United States v. Spector - 343 U.S. 169 (1952)
U.S. Supreme Court
United States v. Spector, 343 U.S. 169 (1952)
United States v. Spector
Argued March 6, 1952
Decided April 7, 1952
343 U.S. 169
1. Section 20(c) of the Immigration Act of 1917, as amended, 8 U.S.C. § 156(c), which makes it a felony for an alien against whom a specified order of deportation is outstanding to "willfully fail or refuse to make timely application in good faith for travel or other documents necessary to his departure" is not, on its face, void for vagueness. Pp. 343 U. S. 170-172.
2. The question whether the statute is unconstitutional because it affords a defendant no opportunity to have the court which tries him pass on the validity of the order of deportation is reserved, because it is not properly before the Court in this case. Pp. 343 U. S. 172-173.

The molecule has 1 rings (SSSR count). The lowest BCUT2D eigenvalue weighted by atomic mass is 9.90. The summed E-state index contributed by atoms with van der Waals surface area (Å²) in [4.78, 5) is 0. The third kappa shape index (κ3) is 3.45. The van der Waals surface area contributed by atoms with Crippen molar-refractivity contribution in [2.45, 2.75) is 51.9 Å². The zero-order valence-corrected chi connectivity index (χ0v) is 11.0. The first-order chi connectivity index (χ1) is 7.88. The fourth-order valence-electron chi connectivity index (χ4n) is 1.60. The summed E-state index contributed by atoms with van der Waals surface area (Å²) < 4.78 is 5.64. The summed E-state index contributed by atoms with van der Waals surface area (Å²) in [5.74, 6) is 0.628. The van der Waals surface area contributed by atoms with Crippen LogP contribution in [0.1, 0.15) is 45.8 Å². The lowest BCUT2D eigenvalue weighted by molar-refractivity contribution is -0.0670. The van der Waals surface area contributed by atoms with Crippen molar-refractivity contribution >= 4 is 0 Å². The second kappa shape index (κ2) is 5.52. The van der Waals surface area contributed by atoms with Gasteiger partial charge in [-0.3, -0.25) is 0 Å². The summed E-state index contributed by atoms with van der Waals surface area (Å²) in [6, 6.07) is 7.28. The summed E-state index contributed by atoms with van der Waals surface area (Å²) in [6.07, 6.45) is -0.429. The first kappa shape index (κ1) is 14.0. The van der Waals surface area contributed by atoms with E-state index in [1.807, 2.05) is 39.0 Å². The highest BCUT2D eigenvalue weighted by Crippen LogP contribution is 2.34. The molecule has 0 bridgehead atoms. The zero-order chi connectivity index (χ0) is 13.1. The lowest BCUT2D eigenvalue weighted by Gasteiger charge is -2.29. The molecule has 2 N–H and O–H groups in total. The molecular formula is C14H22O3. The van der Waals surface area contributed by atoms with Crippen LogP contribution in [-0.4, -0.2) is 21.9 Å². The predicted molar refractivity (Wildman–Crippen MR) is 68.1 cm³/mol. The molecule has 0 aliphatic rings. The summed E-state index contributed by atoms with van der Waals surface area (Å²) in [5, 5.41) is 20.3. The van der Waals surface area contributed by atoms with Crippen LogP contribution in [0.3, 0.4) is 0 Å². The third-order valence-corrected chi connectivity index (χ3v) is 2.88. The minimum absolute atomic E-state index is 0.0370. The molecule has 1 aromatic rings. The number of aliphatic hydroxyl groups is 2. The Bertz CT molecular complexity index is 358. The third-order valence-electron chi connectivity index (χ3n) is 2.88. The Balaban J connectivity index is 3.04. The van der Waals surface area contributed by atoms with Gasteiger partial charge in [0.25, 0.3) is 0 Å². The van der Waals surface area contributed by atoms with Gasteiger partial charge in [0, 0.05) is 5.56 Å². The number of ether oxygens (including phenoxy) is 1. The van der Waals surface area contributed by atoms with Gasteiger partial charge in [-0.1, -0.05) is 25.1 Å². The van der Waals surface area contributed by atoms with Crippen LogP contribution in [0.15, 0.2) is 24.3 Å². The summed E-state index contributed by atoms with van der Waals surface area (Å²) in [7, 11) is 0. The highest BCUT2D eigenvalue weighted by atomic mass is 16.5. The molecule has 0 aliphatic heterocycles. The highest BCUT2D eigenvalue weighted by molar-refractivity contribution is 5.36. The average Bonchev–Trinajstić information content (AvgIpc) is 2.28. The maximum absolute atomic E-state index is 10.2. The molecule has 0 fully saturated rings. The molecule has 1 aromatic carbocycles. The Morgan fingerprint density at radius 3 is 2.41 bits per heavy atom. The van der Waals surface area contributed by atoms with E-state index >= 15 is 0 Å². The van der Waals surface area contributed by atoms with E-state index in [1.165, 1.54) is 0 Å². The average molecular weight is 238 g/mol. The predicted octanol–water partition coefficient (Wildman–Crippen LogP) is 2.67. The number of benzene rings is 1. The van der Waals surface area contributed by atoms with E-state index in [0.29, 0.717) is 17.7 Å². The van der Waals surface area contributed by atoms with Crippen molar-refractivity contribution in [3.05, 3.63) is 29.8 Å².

99 F.Supp. 778 reversed.
The District Court dismissed two counts of an indictment against respondent on the ground that § 20(c) of the Immigration Act of 1917, as amended, 8 U.S.C. § 156(c), on which they were based, was void for vagueness. 99 F.Supp. 778. On appeal to this Court under 18 U.S.C. § 3731, reversed, p. 343 U. S. 173.